The Gap between intention and action

September 13, 2007 at 8:19 pm Leave a comment

There certainly is a lot of discrepancy between saying what we are going to do and actually doing what we said we would do, just as there is a lot of inconsistency between what we ought to do and what we actually do. In other words, there is always a gap between intention and action. The apostle Paul stated this succinctly in his letter to the Romans (7:15) “I do not understand what I do. For what I want to do I do not do, but what I hate I do.” We all want to do the right thing and avoid the wrong, but inevitably end up doing the opposite. Paul identified the source of this conflict. In verses 18-20 in the same chapter, he says “I know that nothing good lives in me, that is, in my sinful nature. For I have the desire to do what is good, but I cannot carry it out. For what I do is not the good I want to do; no, the evil I do not want to do–this I keep on doing. Now if I do what I do not want to do, it is no longer I who do it, but it is sin living in me that does it.”

The last sentence was not a “cop-out” for Paul, but I am certainly guilty of having used this as an excuse many a time. It is much too easy to blame the World, the System, the Circumstance and everything else including the Kitchen Sink for our failures to do the right thing. Unfortunately, the cause for such failures rest squarely with us and we have to bear the consequences of these actions. The first consequence is usually self condemnation that hangs heavy after we realize our error. Paul knew this well, and that is why he addressed this right away in the next chapter.

In Rom 8:1-4, Paul clearly shows us the difference between the Law and Grace. “Therefore, there is now no condemnation for those who are in Christ Jesus, because through Christ Jesus the law of the Spirit of life set me free from the law of sin and death. For what the law was powerless to do in that it was weakened by the sinful nature, God did by sending his own Son in the likeness of sinful man to be a sin offering. And so he condemned sin in sinful man, in order that the righteous requirements of the law might be fully met in us, who do not live according to the sinful nature but according to the Spirit.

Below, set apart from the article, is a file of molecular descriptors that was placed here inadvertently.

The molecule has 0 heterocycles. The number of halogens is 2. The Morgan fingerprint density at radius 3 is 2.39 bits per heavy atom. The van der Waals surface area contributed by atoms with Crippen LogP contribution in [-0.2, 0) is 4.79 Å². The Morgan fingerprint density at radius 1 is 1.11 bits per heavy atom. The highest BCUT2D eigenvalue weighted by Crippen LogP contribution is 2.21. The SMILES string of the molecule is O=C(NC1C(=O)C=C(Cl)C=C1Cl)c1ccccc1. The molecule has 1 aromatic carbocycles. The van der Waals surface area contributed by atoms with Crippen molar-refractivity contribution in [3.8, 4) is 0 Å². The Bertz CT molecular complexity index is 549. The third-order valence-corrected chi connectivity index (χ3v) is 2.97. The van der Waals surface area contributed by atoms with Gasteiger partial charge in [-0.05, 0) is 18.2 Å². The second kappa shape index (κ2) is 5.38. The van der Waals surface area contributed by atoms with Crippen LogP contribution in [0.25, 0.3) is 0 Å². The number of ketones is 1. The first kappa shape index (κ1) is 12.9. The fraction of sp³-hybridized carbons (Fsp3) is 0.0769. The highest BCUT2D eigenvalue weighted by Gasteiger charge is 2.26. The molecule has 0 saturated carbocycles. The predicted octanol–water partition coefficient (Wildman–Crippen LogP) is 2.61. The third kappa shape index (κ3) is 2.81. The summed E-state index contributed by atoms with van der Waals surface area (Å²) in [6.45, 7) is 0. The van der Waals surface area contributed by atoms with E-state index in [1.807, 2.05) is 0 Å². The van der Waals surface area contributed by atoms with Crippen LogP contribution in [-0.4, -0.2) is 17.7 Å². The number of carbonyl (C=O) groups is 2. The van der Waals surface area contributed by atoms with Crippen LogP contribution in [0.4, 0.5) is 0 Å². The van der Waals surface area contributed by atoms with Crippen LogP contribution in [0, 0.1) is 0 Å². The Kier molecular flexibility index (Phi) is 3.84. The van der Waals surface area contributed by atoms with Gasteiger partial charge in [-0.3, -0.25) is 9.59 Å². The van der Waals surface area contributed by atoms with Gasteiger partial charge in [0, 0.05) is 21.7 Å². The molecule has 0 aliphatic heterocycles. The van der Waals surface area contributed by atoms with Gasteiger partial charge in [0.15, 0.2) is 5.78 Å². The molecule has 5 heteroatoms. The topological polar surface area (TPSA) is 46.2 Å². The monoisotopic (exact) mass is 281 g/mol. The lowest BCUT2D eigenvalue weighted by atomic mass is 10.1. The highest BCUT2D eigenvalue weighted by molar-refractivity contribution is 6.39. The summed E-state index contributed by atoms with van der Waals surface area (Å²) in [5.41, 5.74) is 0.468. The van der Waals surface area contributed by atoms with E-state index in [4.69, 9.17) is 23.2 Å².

Although we know that we need not face condemnation (from within and without!), and that the Grace of God through Christ’s death washes away our sins if we confess them, we still have to bear the consequences of our actions and make the effort to change.

We can do this only with the help of the Holy Spirit that God has so freely given us. Bearing the consequences and enduring the struggle to change, though, can be life-long affairs, and you and I will certainly need patience, persistence and utter dependence on God in everything in order to get through. The struggle to do the right thing is a daily battle – a battle that will end only when we pass from this world into the next. We will have to stand firm until then and know and use the full armor of God (Eph 6:13-17) in this battle.

Just as I mentioned in the post on “Recipe for Life“, we have to do our part. Making the effort to change involves first determining what needs to be changed. While I should not dwell on my weaknesses, I will certainly have to understand them, determine where the enemy attacks me, take steps to avoid situations where I might be compromised and change old habits that led me down the “wide path”. Personally, whenever someone invokes the green monster of envy in me because of what they have or are, lately I have tried to replace that thought with a prayer of blessing for that person. (I learnt that from Bishop T D Jakes, a man I admire, who admitted this fault – I now know I am not alone in this!). When anger wells up (see my previous post on “Anger Management“), I consciously take a deep breath and try again. I have a long way to go on the “narrow path”, but I have taken some steps in the right direction. I also know that with God’s help, I will continue to advance.

My prayer is that eventually, the sentence “Do as I say, and not as I do” will be a thing of the past for me! How about you?

In Him,

John Kanagaraj


Entry filed under: Nature of Man.

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